When a lot of us envision what our retirement years will be like, we imagine ourselves on a beach somewhere, far away from the bitter cold of South Dakota winters.

But despite having a weather score in the bottom ten (41st) nationally and landing in the bottom half on the wellness index (30th), the Mount Rushmore State was ranked the 13th best place to retire in America by BankRate.com.

Top 20 scores in two other categories helped bolster the state's overall score. South Dakota ranked 13th in culture (arts, entertainment, recreation establishments, and restaurants per capita) and 18th in affordability.

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Money was the main driving factor in determining which states were the best retirement destinations.

Top-ranked Georgia was third in affordability and fourth in weather. Number-two Florida was second in affordability, while the most cost-efficient state, Tennessee, was ranked third.


  1. Georgia
  2. Florida
  3. Tennessee
  4. Missouri
  5. Massachusetts
  6. Wyoming
  7. Arizona
  8. Ohio
  9. Indiana
  10. Kentucky

As for the least desirable retirement destinations, cost played a big role.

Maryland is 47th in affordability, while Minnesota is 39th. Third-worst Kansas tied South Dakota with the 41st worst weather score.


  1. Maryland
  2. Minnesota
  3. Kansas
  4. Montana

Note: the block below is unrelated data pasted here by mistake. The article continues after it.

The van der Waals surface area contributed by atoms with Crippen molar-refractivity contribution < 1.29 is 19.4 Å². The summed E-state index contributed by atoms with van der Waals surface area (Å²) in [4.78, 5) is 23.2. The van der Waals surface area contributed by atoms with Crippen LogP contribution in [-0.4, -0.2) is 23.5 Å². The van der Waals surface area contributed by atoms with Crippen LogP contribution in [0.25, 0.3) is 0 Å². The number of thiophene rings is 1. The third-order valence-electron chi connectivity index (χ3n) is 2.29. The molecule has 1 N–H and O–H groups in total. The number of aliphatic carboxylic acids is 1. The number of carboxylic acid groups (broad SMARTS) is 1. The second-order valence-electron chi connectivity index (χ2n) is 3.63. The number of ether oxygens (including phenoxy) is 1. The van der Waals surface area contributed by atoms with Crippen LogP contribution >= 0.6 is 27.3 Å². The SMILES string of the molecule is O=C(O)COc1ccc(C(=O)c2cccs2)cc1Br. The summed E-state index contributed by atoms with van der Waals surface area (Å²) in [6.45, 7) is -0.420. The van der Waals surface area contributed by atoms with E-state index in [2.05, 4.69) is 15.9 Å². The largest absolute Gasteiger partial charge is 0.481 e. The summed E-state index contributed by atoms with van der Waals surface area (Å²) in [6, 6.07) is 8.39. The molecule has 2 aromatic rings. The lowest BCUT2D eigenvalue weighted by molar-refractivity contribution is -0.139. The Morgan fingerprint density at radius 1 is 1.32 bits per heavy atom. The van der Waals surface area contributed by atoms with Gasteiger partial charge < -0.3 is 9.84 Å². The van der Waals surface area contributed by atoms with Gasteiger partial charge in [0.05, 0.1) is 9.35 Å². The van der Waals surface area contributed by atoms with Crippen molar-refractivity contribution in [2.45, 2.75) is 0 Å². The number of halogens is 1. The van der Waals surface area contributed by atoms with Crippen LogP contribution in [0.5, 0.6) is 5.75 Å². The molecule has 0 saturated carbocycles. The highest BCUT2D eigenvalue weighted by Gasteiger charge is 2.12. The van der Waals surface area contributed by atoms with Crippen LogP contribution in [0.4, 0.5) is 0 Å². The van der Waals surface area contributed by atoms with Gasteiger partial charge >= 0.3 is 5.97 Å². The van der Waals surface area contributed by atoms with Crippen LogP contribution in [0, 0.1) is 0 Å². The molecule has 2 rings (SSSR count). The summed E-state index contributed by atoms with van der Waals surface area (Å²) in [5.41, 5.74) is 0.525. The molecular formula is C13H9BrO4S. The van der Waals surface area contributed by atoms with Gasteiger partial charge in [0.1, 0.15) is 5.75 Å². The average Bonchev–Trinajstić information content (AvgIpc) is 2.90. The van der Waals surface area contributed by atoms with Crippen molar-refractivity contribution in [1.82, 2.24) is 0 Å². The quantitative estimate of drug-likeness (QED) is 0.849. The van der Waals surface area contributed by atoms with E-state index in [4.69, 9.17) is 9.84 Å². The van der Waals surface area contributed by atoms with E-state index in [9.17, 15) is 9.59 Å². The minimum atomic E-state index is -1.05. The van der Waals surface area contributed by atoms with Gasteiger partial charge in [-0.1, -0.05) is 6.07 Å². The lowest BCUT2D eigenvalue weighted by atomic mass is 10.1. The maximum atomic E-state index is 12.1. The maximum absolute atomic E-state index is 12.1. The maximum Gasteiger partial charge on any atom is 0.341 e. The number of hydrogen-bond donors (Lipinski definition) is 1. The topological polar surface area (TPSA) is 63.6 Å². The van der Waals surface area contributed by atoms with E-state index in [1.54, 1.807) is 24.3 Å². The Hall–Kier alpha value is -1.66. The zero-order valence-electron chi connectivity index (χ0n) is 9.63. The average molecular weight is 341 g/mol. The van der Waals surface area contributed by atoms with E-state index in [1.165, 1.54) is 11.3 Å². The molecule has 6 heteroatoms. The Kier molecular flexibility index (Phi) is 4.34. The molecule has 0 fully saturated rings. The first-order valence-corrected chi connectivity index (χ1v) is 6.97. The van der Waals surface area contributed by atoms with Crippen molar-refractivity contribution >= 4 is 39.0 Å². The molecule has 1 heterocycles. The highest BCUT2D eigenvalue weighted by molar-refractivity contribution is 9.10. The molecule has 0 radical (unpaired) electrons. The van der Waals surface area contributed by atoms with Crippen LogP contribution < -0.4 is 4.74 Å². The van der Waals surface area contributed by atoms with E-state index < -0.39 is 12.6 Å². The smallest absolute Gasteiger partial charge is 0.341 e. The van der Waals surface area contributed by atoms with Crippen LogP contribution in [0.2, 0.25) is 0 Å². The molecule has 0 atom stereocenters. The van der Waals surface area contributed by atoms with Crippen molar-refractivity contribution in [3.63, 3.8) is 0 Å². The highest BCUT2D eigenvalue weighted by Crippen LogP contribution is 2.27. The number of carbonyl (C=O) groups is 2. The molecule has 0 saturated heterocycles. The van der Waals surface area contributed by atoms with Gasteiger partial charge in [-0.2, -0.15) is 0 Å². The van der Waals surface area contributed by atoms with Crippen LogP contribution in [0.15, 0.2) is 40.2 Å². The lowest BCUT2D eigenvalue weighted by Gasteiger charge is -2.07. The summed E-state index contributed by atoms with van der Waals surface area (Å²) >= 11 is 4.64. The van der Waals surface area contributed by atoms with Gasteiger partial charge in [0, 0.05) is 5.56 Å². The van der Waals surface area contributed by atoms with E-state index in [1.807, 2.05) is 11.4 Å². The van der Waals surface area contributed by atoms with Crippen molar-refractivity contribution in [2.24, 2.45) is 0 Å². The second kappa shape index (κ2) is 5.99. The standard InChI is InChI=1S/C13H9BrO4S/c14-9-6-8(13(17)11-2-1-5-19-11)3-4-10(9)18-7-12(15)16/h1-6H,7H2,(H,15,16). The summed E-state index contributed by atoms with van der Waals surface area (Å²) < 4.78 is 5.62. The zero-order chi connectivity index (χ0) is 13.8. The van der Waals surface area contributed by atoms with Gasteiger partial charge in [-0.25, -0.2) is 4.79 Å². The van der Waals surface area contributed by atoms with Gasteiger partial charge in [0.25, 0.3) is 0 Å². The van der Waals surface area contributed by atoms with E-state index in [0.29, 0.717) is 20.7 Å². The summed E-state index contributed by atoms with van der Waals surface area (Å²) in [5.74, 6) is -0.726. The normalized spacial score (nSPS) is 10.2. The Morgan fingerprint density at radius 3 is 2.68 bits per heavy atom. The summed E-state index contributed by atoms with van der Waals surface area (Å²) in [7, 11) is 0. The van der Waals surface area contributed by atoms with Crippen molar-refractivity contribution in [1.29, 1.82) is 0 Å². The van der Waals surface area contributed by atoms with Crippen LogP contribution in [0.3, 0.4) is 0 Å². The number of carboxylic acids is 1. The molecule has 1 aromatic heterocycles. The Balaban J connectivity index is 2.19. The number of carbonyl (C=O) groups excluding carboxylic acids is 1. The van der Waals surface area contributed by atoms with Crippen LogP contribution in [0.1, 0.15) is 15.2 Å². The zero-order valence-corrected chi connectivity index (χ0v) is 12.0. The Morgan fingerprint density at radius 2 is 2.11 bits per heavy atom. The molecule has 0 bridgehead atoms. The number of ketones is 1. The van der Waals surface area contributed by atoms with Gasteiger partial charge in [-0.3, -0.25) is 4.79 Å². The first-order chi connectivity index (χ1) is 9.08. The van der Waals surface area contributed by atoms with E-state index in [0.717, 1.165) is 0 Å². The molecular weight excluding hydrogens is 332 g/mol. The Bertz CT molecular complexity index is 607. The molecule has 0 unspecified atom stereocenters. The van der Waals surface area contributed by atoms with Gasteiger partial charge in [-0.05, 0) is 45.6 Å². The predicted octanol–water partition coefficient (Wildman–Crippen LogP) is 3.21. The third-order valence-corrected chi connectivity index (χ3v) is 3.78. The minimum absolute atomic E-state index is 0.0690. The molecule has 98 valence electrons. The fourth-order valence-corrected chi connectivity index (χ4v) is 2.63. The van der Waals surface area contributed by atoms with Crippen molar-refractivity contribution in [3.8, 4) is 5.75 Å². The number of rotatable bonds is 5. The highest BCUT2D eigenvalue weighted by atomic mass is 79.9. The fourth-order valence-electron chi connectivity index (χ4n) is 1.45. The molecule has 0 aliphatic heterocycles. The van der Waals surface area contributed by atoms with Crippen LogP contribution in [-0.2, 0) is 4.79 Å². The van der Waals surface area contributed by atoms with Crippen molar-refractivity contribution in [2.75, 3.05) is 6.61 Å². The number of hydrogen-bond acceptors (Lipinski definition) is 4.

5. Alaska
  6. Maine
  7. Arkansas
  8. Alabama
  9. Idaho
  10. Connecticut

RANKED: Here are the most popular national parks

To determine the most popular national parks in the United States, Stacker compiled data from the National Park Service on the number of recreational visits each site had in 2020. Keep reading to discover the 50 most popular national parks in the United States, in reverse order from #50 to #1. And be sure to check with individuals parks before you visit to find out about ongoing, pandemic-related safety precautions at www.nps.gov/coronavirus.

LOOK: Stunning vintage photos capture the beauty of America's national parks

Today these parks are located throughout the country in 25 states and the U.S. Virgin Islands. The land encompassing them was either purchased or donated, though much of it had been inhabited by native people for thousands of years before the founding of the United States. These areas are protected and revered as educational resources about the natural world, and as spaces for exploration.

Keep scrolling for 50 vintage photos that show the beauty of America's national parks.

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